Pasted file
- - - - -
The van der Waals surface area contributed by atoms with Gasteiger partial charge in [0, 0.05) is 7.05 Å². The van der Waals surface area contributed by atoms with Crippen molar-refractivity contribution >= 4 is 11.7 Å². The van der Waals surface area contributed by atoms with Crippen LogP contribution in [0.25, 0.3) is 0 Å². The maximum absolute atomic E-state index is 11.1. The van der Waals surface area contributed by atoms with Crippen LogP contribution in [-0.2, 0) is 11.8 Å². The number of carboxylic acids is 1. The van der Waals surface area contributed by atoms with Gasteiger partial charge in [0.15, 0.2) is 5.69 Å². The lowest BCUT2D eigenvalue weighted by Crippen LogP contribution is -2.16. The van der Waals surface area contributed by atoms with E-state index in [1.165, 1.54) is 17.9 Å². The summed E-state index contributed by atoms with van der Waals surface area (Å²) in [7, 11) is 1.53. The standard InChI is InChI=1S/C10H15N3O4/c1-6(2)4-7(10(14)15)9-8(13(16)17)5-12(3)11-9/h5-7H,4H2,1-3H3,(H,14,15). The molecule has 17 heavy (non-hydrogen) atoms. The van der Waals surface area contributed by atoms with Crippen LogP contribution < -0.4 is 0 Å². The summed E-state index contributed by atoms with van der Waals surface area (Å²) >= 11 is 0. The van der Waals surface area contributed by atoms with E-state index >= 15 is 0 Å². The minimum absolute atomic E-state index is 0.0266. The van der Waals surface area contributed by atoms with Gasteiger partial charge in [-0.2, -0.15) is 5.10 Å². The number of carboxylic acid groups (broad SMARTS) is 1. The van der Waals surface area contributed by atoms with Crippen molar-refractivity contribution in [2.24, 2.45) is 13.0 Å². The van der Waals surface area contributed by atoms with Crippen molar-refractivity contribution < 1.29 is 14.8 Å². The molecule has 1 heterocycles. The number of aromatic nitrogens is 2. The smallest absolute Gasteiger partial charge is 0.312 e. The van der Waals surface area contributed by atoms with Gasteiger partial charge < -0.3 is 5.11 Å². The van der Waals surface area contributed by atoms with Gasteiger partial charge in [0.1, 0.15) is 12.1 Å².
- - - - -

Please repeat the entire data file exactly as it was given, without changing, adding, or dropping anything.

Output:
The van der Waals surface area contributed by atoms with Gasteiger partial charge in [0, 0.05) is 7.05 Å². The van der Waals surface area contributed by atoms with Crippen molar-refractivity contribution >= 4 is 11.7 Å². The van der Waals surface area contributed by atoms with Crippen LogP contribution in [0.25, 0.3) is 0 Å². The maximum absolute atomic E-state index is 11.1. The van der Waals surface area contributed by atoms with Crippen LogP contribution in [-0.2, 0) is 11.8 Å². The number of carboxylic acids is 1. The van der Waals surface area contributed by atoms with Gasteiger partial charge in [0.15, 0.2) is 5.69 Å². The lowest BCUT2D eigenvalue weighted by Crippen LogP contribution is -2.16. The van der Waals surface area contributed by atoms with E-state index in [1.165, 1.54) is 17.9 Å². The summed E-state index contributed by atoms with van der Waals surface area (Å²) in [7, 11) is 1.53. The standard InChI is InChI=1S/C10H15N3O4/c1-6(2)4-7(10(14)15)9-8(13(16)17)5-12(3)11-9/h5-7H,4H2,1-3H3,(H,14,15). The molecule has 17 heavy (non-hydrogen) atoms. The van der Waals surface area contributed by atoms with Crippen LogP contribution < -0.4 is 0 Å². The summed E-state index contributed by atoms with van der Waals surface area (Å²) >= 11 is 0. The van der Waals surface area contributed by atoms with E-state index >= 15 is 0 Å². The minimum absolute atomic E-state index is 0.0266. The van der Waals surface area contributed by atoms with Gasteiger partial charge in [-0.2, -0.15) is 5.10 Å². The number of carboxylic acid groups (broad SMARTS) is 1. The van der Waals surface area contributed by atoms with Crippen molar-refractivity contribution in [2.24, 2.45) is 13.0 Å². The van der Waals surface area contributed by atoms with Crippen molar-refractivity contribution < 1.29 is 14.8 Å². The molecule has 1 heterocycles. The number of aromatic nitrogens is 2. The smallest absolute Gasteiger partial charge is 0.312 e. The van der Waals surface area contributed by atoms with Gasteiger partial charge < -0.3 is 5.11 Å². The van der Waals surface area contributed by atoms with Gasteiger partial charge in [0.1, 0.15) is 12.1 Å².